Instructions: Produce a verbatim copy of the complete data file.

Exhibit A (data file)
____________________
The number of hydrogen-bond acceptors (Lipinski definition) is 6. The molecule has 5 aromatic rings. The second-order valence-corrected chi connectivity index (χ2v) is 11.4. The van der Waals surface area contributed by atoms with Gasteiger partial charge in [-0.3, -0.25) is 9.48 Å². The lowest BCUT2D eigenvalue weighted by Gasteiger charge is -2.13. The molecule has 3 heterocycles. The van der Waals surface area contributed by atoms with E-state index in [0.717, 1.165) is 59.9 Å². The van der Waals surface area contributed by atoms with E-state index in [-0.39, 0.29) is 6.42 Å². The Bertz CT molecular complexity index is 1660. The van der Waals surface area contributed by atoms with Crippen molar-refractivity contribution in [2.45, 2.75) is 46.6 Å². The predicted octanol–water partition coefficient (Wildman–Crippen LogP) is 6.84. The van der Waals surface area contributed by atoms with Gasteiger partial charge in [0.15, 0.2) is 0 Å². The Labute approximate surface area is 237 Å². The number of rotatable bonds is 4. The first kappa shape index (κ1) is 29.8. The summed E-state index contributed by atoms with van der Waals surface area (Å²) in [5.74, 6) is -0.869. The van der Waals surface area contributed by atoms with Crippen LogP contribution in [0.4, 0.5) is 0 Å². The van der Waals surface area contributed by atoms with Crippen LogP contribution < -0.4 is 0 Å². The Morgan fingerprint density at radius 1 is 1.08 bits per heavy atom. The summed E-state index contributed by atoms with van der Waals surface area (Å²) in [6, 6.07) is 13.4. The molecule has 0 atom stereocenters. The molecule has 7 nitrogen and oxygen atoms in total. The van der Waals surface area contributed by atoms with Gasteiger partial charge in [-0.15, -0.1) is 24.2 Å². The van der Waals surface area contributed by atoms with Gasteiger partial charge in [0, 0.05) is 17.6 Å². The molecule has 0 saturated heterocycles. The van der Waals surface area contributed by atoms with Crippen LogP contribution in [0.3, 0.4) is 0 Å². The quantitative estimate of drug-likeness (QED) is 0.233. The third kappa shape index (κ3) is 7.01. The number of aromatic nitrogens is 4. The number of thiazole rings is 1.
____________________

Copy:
The number of hydrogen-bond acceptors (Lipinski definition) is 6. The molecule has 5 aromatic rings. The second-order valence-corrected chi connectivity index (χ2v) is 11.4. The van der Waals surface area contributed by atoms with Gasteiger partial charge in [-0.3, -0.25) is 9.48 Å². The lowest BCUT2D eigenvalue weighted by Gasteiger charge is -2.13. The molecule has 3 heterocycles. The van der Waals surface area contributed by atoms with E-state index in [0.717, 1.165) is 59.9 Å². The van der Waals surface area contributed by atoms with E-state index in [-0.39, 0.29) is 6.42 Å². The Bertz CT molecular complexity index is 1660. The van der Waals surface area contributed by atoms with Crippen molar-refractivity contribution in [2.45, 2.75) is 46.6 Å². The predicted octanol–water partition coefficient (Wildman–Crippen LogP) is 6.84. The van der Waals surface area contributed by atoms with Gasteiger partial charge in [0.15, 0.2) is 0 Å². The Labute approximate surface area is 237 Å². The number of rotatable bonds is 4. The first kappa shape index (κ1) is 29.8. The summed E-state index contributed by atoms with van der Waals surface area (Å²) in [5.74, 6) is -0.869. The van der Waals surface area contributed by atoms with Crippen LogP contribution in [0.4, 0.5) is 0 Å². The van der Waals surface area contributed by atoms with Crippen LogP contribution < -0.4 is 0 Å². The Morgan fingerprint density at radius 1 is 1.08 bits per heavy atom. The summed E-state index contributed by atoms with van der Waals surface area (Å²) in [6, 6.07) is 13.4. The molecule has 0 atom stereocenters. The molecule has 7 nitrogen and oxygen atoms in total. The van der Waals surface area contributed by atoms with Gasteiger partial charge in [-0.15, -0.1) is 24.2 Å². The van der Waals surface area contributed by atoms with Gasteiger partial charge in [0, 0.05) is 17.6 Å². The molecule has 0 saturated heterocycles. The van der Waals surface area contributed by atoms with Crippen LogP contribution in [0.3, 0.4) is 0 Å². The quantitative estimate of drug-likeness (QED) is 0.233. The third kappa shape index (κ3) is 7.01. The number of aromatic nitrogens is 4. The number of thiazole rings is 1.